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I have a control flow question. In my company we create a lot of bool methods that return false if there was an error. Example:

public bool Foo(string path, string fileName, ref string error)
{
    if (path == null)
    {
        error = "path is null";
        return false;
    }
    path += fileName;
    return true;
}

As you can see it's ugly. I want to use it with exceptions like so:

public voidFoo(string path, string fileName, ref string error)
{
    if (path == null)
    {
        throw new SomeException("Path is null.");
    }
    path += fileName;
    return true;
}

But we worry about the overhead. Should we?

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What you really want is to remove the ugly error parameter in the second example. –  Doc Brown Jan 23 '11 at 12:06
2  
Folks, do we really need so many answers that say exactly the same thing? –  Cody Gray Jan 23 '11 at 14:13
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7 Answers 7

up vote 3 down vote accepted

If the exception is not thrown, then the overhead of your try...catch is negligable. So, the rule of thumb is:

  • If the exception is likely to be thrown (i.e., if path == null is a "supported" scenario), use the return value.
  • If the exception is unlikely, i.e., if path == null usually only happens if the developer using your function makes a mistake, then use an exception.
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You should never use exceptions as a form of flow control.

In general, throwing exceptions is much more expensive than checking for a fail value - in this case, if path should never be false and is expected to always exist, an empty path is an exceptional situation and an exception should be thrown.

In term of method design - you shouldn't rely on the calling method to check a return value. If someone forgets to check, what will happen if a false is returned? An exception makes this issue go away, as something bad clearly happened and your code stops running.

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You mean: one should never use exceptions as a form of regular flow control. –  Doc Brown Jan 23 '11 at 12:07
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Exceptions should be reserved for exceptional cases such as a resource is unavailable E.g. disk space or a network connection.

Using exceptions for flow control is simply wrong, it doesn't smell right.

Using a boolean return code is one way. You could also create an error object that describes the cause of the error rather than returning via a ref.

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How exceptional is this occurrence? Throwing and catching exceptions will incur an overhead that you may not be willing to take in general usage.

Stylistically, using exceptions for flow control is frowned upon, both for performance and comprehension reasons. I would use exceptions if this is (no pun) an exceptional occurrence. If performance is key (and you should measure this - premature optimisation being the root of all evil, etc.) then a more optimal solution would be to use the return value.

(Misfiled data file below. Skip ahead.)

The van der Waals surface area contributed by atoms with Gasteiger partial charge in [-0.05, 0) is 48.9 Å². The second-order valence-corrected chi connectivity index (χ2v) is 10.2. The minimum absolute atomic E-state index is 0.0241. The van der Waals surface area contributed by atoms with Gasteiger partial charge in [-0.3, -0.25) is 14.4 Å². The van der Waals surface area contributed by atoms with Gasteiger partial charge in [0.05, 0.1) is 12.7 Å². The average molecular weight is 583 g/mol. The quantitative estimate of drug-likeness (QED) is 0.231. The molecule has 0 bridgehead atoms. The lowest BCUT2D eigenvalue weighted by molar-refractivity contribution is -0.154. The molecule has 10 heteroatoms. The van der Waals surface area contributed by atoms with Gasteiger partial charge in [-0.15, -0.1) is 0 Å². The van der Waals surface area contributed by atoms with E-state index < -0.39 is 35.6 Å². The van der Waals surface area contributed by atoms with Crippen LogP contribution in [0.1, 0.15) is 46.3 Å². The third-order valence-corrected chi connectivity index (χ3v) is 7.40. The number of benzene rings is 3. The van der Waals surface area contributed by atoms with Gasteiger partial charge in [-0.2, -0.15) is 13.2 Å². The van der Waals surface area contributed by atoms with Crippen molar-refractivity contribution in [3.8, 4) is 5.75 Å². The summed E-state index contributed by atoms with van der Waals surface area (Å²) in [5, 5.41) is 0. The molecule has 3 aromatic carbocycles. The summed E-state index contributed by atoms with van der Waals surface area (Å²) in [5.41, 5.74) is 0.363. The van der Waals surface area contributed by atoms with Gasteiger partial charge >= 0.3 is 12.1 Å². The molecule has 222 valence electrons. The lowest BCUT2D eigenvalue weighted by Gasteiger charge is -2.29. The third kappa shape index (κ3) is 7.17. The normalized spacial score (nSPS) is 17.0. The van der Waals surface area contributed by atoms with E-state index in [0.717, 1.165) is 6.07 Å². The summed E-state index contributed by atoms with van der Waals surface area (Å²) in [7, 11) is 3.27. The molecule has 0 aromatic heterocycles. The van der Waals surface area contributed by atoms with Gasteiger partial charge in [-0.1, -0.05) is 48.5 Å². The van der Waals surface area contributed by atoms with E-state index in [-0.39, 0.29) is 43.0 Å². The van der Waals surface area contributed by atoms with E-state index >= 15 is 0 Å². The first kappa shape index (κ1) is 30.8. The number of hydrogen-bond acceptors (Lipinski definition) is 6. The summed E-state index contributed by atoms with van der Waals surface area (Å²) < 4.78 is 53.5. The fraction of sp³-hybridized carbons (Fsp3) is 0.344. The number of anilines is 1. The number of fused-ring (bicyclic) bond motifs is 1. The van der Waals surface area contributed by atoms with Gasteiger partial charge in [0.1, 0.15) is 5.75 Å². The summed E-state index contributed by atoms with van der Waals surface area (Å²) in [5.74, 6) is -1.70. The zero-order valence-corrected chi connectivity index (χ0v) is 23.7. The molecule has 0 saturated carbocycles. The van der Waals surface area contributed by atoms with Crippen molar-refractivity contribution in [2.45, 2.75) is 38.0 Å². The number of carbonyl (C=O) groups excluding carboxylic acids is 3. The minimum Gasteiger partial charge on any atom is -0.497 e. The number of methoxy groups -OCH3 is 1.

The headache with such scenarios is that it's possible to ignore or misuse the return value (being false or null, usually).

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All books say that you should use exceptions for signalling errors. If you use if's then 50% of your source lines are about return error messages and it is hard to read the source and see whether it's bugless.

Use return values only in time critical scenarios where you expect many errors to occur and computational time is very important for you.

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I love exceptions. I just do. Of course it depends on where you are implementing.

For example, I would like to have some very basic classes to just throw an exception, because I don't want these classes to have the responsibility of not throwing it.

Nice thing of C# is that you don't have to catch every exception, because it just throws it further if it goes wrong. So that will save you a lot of code. Else with booleans it would be: if false -> return false; if false -> return false;. I think that would be overhead.

Of course at some point, you have to catch your exception, but that is of the choice of the implementer where to do it. You don't want some giant catch block of course, but only at the point where you want to catch it, you should catch it.

I'd go for it.

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It depends on whether what you consider the "false" state to be exceptional or not. Or in other words not generally expected.

For example, if you pass in an object to a method that does not make any sense if it is null for the method to do its work, then perhaps you should be throwing an ArgumentNullException:

public void Foo(object obj)
{
    if(obj == null) throw new ArgumentNullException("obj", "Object cannot be null.");

    //
}
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